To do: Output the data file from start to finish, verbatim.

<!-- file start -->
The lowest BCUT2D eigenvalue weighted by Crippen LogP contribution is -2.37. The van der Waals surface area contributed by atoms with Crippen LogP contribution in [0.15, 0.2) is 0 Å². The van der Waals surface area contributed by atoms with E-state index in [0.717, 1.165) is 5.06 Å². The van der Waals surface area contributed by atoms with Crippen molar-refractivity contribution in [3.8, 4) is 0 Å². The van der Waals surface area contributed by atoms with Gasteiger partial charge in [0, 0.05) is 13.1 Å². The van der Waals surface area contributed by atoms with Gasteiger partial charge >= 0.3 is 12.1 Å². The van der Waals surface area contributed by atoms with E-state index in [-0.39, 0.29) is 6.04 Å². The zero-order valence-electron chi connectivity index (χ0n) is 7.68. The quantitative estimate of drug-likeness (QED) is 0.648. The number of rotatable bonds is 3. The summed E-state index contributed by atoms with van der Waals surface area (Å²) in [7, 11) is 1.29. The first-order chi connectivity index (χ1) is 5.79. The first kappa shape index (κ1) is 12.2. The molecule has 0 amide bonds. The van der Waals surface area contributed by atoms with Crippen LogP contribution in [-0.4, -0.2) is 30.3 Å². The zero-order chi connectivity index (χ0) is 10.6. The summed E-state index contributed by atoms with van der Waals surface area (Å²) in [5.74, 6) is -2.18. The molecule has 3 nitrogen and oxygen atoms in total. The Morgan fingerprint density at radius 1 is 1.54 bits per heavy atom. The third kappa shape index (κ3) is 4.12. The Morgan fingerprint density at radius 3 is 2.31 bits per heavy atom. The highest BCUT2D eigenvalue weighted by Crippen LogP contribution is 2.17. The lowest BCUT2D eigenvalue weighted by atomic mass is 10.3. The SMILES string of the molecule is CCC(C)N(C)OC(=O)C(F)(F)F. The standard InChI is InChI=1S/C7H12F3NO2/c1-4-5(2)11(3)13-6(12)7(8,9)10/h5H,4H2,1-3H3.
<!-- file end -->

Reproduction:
The lowest BCUT2D eigenvalue weighted by Crippen LogP contribution is -2.37. The van der Waals surface area contributed by atoms with Crippen LogP contribution in [0.15, 0.2) is 0 Å². The van der Waals surface area contributed by atoms with E-state index in [0.717, 1.165) is 5.06 Å². The van der Waals surface area contributed by atoms with Crippen molar-refractivity contribution in [3.8, 4) is 0 Å². The van der Waals surface area contributed by atoms with Gasteiger partial charge in [0, 0.05) is 13.1 Å². The van der Waals surface area contributed by atoms with Gasteiger partial charge >= 0.3 is 12.1 Å². The van der Waals surface area contributed by atoms with E-state index in [-0.39, 0.29) is 6.04 Å². The zero-order valence-electron chi connectivity index (χ0n) is 7.68. The quantitative estimate of drug-likeness (QED) is 0.648. The number of rotatable bonds is 3. The summed E-state index contributed by atoms with van der Waals surface area (Å²) in [7, 11) is 1.29. The first-order chi connectivity index (χ1) is 5.79. The first kappa shape index (κ1) is 12.2. The molecule has 0 amide bonds. The van der Waals surface area contributed by atoms with Crippen LogP contribution in [-0.4, -0.2) is 30.3 Å². The zero-order chi connectivity index (χ0) is 10.6. The summed E-state index contributed by atoms with van der Waals surface area (Å²) in [5.74, 6) is -2.18. The molecule has 3 nitrogen and oxygen atoms in total. The Morgan fingerprint density at radius 1 is 1.54 bits per heavy atom. The third kappa shape index (κ3) is 4.12. The Morgan fingerprint density at radius 3 is 2.31 bits per heavy atom. The highest BCUT2D eigenvalue weighted by Crippen LogP contribution is 2.17. The lowest BCUT2D eigenvalue weighted by atomic mass is 10.3. The SMILES string of the molecule is CCC(C)N(C)OC(=O)C(F)(F)F. The standard InChI is InChI=1S/C7H12F3NO2/c1-4-5(2)11(3)13-6(12)7(8,9)10/h5H,4H2,1-3H3.